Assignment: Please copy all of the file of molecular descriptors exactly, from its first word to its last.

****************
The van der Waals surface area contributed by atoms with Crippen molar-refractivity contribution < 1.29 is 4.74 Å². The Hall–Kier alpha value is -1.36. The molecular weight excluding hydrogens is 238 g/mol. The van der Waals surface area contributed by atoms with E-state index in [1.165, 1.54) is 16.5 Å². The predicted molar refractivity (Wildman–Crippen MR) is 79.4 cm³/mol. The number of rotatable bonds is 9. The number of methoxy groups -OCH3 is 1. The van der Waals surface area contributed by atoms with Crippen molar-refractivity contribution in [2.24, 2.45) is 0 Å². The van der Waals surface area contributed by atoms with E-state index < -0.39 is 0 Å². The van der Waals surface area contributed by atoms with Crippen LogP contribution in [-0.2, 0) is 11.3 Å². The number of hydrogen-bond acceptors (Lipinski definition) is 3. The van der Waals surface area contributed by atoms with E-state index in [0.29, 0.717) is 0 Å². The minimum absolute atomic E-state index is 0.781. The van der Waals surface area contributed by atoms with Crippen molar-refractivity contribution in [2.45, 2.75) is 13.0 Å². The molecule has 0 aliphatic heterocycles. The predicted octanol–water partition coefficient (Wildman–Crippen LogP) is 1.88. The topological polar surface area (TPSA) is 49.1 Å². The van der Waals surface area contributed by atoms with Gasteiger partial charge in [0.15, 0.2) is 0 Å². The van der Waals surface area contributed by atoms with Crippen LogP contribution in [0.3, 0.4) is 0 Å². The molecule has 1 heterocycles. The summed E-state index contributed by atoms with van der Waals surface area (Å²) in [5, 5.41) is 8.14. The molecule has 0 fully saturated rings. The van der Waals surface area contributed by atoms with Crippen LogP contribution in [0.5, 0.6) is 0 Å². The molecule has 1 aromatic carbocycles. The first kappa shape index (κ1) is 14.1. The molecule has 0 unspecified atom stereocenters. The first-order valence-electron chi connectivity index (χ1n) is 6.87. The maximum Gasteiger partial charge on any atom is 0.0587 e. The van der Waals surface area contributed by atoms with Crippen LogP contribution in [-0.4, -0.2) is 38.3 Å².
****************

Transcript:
The van der Waals surface area contributed by atoms with Crippen molar-refractivity contribution < 1.29 is 4.74 Å². The Hall–Kier alpha value is -1.36. The molecular weight excluding hydrogens is 238 g/mol. The van der Waals surface area contributed by atoms with E-state index in [1.165, 1.54) is 16.5 Å². The predicted molar refractivity (Wildman–Crippen MR) is 79.4 cm³/mol. The number of rotatable bonds is 9. The number of methoxy groups -OCH3 is 1. The van der Waals surface area contributed by atoms with Crippen molar-refractivity contribution in [2.24, 2.45) is 0 Å². The van der Waals surface area contributed by atoms with E-state index < -0.39 is 0 Å². The van der Waals surface area contributed by atoms with Crippen LogP contribution in [-0.2, 0) is 11.3 Å². The number of hydrogen-bond acceptors (Lipinski definition) is 3. The van der Waals surface area contributed by atoms with E-state index in [0.29, 0.717) is 0 Å². The minimum absolute atomic E-state index is 0.781. The van der Waals surface area contributed by atoms with Crippen molar-refractivity contribution in [2.45, 2.75) is 13.0 Å². The molecule has 0 aliphatic heterocycles. The predicted octanol–water partition coefficient (Wildman–Crippen LogP) is 1.88. The topological polar surface area (TPSA) is 49.1 Å². The van der Waals surface area contributed by atoms with Gasteiger partial charge in [0.15, 0.2) is 0 Å². The van der Waals surface area contributed by atoms with Crippen LogP contribution in [0.3, 0.4) is 0 Å². The molecule has 1 heterocycles. The summed E-state index contributed by atoms with van der Waals surface area (Å²) in [5, 5.41) is 8.14. The molecule has 0 fully saturated rings. The van der Waals surface area contributed by atoms with Crippen LogP contribution in [0.5, 0.6) is 0 Å². The molecule has 1 aromatic carbocycles. The first kappa shape index (κ1) is 14.1. The molecule has 0 unspecified atom stereocenters. The first-order valence-electron chi connectivity index (χ1n) is 6.87. The maximum Gasteiger partial charge on any atom is 0.0587 e. The van der Waals surface area contributed by atoms with Crippen LogP contribution in [-0.4, -0.2) is 38.3 Å².